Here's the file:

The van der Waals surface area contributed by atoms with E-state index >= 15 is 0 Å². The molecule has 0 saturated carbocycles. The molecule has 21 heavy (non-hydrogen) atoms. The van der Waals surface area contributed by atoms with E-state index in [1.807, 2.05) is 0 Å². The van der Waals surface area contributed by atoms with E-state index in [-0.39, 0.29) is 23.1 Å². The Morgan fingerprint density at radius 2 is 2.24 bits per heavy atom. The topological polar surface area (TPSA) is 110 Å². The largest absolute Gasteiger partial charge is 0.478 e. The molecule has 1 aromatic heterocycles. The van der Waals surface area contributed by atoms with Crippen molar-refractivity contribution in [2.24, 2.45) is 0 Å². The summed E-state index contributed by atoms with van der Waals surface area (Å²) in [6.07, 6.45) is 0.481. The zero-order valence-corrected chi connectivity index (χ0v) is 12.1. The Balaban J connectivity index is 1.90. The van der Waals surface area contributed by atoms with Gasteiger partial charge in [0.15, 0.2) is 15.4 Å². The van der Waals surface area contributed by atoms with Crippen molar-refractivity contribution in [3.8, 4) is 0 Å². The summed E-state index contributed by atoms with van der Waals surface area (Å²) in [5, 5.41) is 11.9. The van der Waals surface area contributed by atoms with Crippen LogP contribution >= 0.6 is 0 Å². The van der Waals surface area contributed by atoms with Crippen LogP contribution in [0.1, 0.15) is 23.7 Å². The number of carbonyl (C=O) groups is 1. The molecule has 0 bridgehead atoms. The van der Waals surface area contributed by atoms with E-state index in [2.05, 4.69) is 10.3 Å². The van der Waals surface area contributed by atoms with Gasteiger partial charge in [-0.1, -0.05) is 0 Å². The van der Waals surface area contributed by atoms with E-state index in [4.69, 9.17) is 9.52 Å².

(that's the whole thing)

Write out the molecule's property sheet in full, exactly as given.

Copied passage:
The van der Waals surface area contributed by atoms with E-state index >= 15 is 0 Å². The molecule has 0 saturated carbocycles. The molecule has 21 heavy (non-hydrogen) atoms. The van der Waals surface area contributed by atoms with E-state index in [1.807, 2.05) is 0 Å². The van der Waals surface area contributed by atoms with E-state index in [-0.39, 0.29) is 23.1 Å². The Morgan fingerprint density at radius 2 is 2.24 bits per heavy atom. The topological polar surface area (TPSA) is 110 Å². The largest absolute Gasteiger partial charge is 0.478 e. The molecule has 1 aromatic heterocycles. The van der Waals surface area contributed by atoms with Crippen molar-refractivity contribution in [2.24, 2.45) is 0 Å². The summed E-state index contributed by atoms with van der Waals surface area (Å²) in [6.07, 6.45) is 0.481. The zero-order valence-corrected chi connectivity index (χ0v) is 12.1. The Balaban J connectivity index is 1.90. The van der Waals surface area contributed by atoms with Gasteiger partial charge in [0.15, 0.2) is 15.4 Å². The van der Waals surface area contributed by atoms with Crippen molar-refractivity contribution in [3.8, 4) is 0 Å². The summed E-state index contributed by atoms with van der Waals surface area (Å²) in [5, 5.41) is 11.9. The van der Waals surface area contributed by atoms with Crippen LogP contribution >= 0.6 is 0 Å². The van der Waals surface area contributed by atoms with Crippen LogP contribution in [0.1, 0.15) is 23.7 Å². The number of carbonyl (C=O) groups is 1. The molecule has 0 bridgehead atoms. The van der Waals surface area contributed by atoms with E-state index in [2.05, 4.69) is 10.3 Å². The van der Waals surface area contributed by atoms with Gasteiger partial charge in [-0.1, -0.05) is 0 Å². The van der Waals surface area contributed by atoms with E-state index in [4.69, 9.17) is 9.52 Å².